and compliance. For instance, a quality management system are context, leadership and support. The components
enables organisations to improve the quality and consistency relevant to ‘Control and Develop’ are planning, operation,
of products and/or services. performance and improvement. These latter components
are equivalent to plan, implement, measure and learn
ISO has published a guide to management system standards (PIML) or the plan-do-check-act approach used in some
with information on the sections that should be included. This management systems.
ISO guidance is published as Annex SL and several standards
have already been converted into this format. ISO 9001 on Figure 1 illustrates the relationship between the three
quality management is the best established international components of the ‘Scope and Design’ and Figure 2
standard and was updated in 2015 using the Annex SL illustrates the relationship between the four components
format. Several existing ISO management system standards of ‘Control and Develop’. Presentation of the Annex SL
are being converted into the Annex SL format, including components in this format separates the ‘Scope and
ISO 14001 – Environmental management systems and Design’ components, which represent the framework for
ISO 45001 – Occupational health and safety management supporting risk management from the ‘Control and Develop’
systems. components which represent the risk management process
itself.
Given the well-established nature of Annex SL and the fact
that ISO 9001 has already been converted into this format, Formalised management systems have defined, documented
it is the most appropriate structure against which to judge processes that are intended to explicitly manage
the completeness of ISO 31000. A summary of the Annex processes within an organisation. These will be auditable
SL format is provided in Appendix A. However, ISO 31000 standards developed for each activity or process. Informal
and the COSO framework Enterprise Risk Management – management systems are implicit and may include roles
Integrating with Strategy are not in the Annex SL format. and responsibilities, audits and management of change.
Table 2 in Section 8 of this guide compares ISO 31000 with However, for larger organisations formalised processes are
the Annex SL format and provides a useful means of testing essential and that explains the importance of published
the completeness of ISO 31000. standards, such as ISO 9001 and ISO 31000.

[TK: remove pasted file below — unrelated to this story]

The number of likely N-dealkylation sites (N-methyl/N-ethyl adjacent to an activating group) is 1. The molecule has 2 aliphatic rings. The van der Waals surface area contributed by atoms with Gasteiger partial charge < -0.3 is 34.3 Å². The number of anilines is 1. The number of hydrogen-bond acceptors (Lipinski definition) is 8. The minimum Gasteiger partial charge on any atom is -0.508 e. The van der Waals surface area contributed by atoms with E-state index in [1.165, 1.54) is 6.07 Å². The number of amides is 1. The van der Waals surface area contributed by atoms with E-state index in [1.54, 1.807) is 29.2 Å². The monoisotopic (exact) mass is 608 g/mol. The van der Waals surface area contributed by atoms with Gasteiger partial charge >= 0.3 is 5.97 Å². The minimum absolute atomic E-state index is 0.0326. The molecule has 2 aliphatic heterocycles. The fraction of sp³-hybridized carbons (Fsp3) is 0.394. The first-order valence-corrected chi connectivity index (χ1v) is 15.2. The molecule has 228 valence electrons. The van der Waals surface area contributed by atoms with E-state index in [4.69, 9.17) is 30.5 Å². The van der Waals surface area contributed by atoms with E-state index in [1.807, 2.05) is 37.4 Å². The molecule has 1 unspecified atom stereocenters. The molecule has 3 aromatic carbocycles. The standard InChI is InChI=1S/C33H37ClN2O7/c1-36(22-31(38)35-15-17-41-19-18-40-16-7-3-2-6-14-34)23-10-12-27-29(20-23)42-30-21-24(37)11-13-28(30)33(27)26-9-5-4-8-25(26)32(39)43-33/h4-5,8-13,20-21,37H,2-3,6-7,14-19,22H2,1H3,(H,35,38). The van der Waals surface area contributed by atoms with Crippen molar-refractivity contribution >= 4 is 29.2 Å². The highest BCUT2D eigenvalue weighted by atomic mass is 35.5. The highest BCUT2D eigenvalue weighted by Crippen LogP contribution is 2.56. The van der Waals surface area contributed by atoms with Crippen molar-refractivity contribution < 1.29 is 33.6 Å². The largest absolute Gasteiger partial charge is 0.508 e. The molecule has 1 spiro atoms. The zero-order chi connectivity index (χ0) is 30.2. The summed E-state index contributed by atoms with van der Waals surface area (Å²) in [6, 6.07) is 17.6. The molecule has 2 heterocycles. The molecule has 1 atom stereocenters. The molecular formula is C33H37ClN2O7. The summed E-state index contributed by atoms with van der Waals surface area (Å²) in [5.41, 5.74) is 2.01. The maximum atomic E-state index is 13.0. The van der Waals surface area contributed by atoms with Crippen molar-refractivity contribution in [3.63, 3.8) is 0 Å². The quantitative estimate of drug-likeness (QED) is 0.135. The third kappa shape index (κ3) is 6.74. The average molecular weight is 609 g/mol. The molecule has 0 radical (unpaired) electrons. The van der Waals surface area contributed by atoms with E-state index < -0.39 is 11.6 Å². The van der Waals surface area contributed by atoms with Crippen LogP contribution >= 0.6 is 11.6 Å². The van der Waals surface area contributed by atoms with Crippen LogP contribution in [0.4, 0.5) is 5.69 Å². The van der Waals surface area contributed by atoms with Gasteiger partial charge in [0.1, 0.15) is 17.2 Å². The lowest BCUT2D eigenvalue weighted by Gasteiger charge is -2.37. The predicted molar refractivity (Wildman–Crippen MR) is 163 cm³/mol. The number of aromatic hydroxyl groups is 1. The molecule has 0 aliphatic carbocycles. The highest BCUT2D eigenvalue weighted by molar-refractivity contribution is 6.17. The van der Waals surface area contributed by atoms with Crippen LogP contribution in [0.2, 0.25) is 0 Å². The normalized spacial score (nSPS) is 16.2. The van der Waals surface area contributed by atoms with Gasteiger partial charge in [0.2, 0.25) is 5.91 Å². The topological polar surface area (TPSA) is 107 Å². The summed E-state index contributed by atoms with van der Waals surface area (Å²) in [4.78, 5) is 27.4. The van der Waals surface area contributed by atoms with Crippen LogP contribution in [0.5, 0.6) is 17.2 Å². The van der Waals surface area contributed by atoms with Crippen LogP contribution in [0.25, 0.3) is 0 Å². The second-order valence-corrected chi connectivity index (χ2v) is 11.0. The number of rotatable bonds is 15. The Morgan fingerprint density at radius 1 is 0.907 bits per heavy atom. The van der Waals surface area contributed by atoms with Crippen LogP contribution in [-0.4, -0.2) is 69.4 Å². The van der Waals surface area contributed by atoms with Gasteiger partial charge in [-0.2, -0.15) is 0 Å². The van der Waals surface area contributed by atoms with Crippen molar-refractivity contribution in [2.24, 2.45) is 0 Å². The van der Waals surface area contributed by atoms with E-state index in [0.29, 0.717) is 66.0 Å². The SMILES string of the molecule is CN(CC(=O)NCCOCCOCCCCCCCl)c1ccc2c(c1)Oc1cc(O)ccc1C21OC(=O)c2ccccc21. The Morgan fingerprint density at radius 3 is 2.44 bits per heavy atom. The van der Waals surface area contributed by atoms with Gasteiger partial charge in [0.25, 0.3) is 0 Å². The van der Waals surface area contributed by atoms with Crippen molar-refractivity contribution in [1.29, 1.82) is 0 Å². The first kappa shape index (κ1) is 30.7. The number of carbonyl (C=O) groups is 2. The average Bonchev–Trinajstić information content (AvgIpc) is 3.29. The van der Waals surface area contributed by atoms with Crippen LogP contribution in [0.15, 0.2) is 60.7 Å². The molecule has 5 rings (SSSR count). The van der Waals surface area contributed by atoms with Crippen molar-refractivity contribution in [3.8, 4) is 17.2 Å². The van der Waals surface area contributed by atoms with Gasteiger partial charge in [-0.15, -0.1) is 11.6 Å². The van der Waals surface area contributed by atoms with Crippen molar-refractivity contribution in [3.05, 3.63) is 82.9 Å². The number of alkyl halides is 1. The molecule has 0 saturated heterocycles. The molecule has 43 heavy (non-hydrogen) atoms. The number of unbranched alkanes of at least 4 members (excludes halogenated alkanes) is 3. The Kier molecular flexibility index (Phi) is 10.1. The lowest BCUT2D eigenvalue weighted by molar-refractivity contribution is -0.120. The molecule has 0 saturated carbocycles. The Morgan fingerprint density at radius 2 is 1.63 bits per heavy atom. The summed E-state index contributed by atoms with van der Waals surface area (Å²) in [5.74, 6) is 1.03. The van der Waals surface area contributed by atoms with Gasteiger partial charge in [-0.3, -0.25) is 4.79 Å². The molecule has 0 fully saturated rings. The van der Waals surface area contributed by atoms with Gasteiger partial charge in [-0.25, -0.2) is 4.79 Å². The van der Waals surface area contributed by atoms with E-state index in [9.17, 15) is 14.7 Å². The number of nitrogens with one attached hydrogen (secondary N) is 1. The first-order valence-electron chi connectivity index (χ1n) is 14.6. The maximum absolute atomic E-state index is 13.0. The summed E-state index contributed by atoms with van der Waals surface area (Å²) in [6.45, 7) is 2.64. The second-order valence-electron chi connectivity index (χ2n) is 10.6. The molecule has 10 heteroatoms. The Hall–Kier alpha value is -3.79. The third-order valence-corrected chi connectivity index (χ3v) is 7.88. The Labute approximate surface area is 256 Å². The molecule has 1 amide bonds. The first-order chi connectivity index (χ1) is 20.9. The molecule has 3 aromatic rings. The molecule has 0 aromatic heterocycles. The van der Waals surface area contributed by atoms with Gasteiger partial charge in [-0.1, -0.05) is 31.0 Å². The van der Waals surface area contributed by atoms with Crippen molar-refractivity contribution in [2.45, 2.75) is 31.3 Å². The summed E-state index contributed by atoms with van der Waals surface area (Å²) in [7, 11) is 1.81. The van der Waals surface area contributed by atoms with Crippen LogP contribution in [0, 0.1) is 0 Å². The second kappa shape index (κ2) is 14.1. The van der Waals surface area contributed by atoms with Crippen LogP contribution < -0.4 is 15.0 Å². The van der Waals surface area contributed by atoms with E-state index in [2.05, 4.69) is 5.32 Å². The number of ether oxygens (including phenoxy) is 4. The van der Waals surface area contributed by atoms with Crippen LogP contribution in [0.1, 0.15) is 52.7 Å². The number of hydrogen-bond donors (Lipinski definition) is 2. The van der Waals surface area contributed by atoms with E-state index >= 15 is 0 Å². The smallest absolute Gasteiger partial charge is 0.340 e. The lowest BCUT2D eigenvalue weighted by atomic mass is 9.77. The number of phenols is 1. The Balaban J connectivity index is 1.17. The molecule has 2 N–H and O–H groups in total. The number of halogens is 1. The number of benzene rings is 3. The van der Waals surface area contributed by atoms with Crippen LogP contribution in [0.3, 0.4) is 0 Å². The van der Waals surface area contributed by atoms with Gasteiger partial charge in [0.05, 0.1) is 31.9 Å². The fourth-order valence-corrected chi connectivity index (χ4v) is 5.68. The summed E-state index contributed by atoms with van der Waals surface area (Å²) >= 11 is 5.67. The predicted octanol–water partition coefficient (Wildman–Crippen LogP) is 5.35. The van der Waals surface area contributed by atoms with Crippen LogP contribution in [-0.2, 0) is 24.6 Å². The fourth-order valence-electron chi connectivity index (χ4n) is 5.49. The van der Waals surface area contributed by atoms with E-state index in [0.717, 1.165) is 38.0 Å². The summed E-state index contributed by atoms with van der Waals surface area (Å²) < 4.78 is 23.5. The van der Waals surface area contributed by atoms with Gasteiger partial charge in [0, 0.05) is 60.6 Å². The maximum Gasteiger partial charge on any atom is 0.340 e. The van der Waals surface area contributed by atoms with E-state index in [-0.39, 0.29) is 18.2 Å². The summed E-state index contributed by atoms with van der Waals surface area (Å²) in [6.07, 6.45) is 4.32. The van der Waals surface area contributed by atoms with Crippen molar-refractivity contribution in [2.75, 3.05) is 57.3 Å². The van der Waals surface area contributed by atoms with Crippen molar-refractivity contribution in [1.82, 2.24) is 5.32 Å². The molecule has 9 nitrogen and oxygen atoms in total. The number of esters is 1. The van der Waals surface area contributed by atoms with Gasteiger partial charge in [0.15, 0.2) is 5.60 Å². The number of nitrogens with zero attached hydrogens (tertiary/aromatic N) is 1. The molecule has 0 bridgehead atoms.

Figure 1: Scope and design components Figure 2: Control and develop


of management systems components of management systems

Context Plan Implement


Organisation, stakeholder Management system Operational planning,
expectations and scope of objectives and planning to implementation and control
the management system achieve them

Support Leadership Learn Measure


Resources, competence, Commitment, policy and Non-conformity, corrective Monitoring, measurement,
awareness, communication organisational roles and action and continual analysis, evaluation, audit
and documentation responsibilities improvement and review

5 A Risk Practitioners Guide to ISO 31000 – 2018


3. Changing risk context
for organisations
The World Economic Forum (WEF) has commented on the Indeed, it is no longer acceptable for organisations to find
increasing volatility, uncertainty, complexity and ambiguity themselves in a position whereby unexpected events cause
of the world. WEF states that the current competitive financial loss, disruption to normal operations, damage to
landscape can be defined by one word: ‘disruption’. WEF reputation and loss of market presence. Stakeholders now
states that the ideas of incremental progress, continuous expect that organisations will take full account of the risks
improvement, and process optimizations do not work that may cause non-compliance with statutory obligations;
anymore. WEF acknowledges that these practices are disruption and inefficiency within operations; late delivery of
necessary, but are insufficient. projects; or failure to deliver promised strategy.

WEF supports the analysis that stakeholders are more There are an increasing number of risks faced by
engaged today, seeking greater transparency and organisations. Some of these risks relate to managing the
accountability for managing the impact of risk, while organisation and others relate to rapid and/or unexpected
also critically evaluating leadership ability to embrace changes in the marketplace. Most organisations need to
opportunities. Even success can bring with it additional manage risks associated with:
downside risk, such as the risk of not being able to fulfill • Variable cost or availability of raw materials.
unexpectedly high demand or maintain expected business • Cost of retirement/pension/social benefits.
momentum. Organisations and board members need to be • Increasing importance of intellectual property (IP).
more adaptive to change. They need to think strategically • Greater supply chain and joint venture dependency and
about how to manage the increasing volatility, uncertainty, complexity.
complexity and ambiguity of the world. • Reputation becoming more important and more
vulnerable.
Following the global financial crisis in 2008, all organisations • Regulatory pressures and legislative requirements
are taking a greater interest in risk and risk management. It increasing.
is increasingly understood that the explicit and structured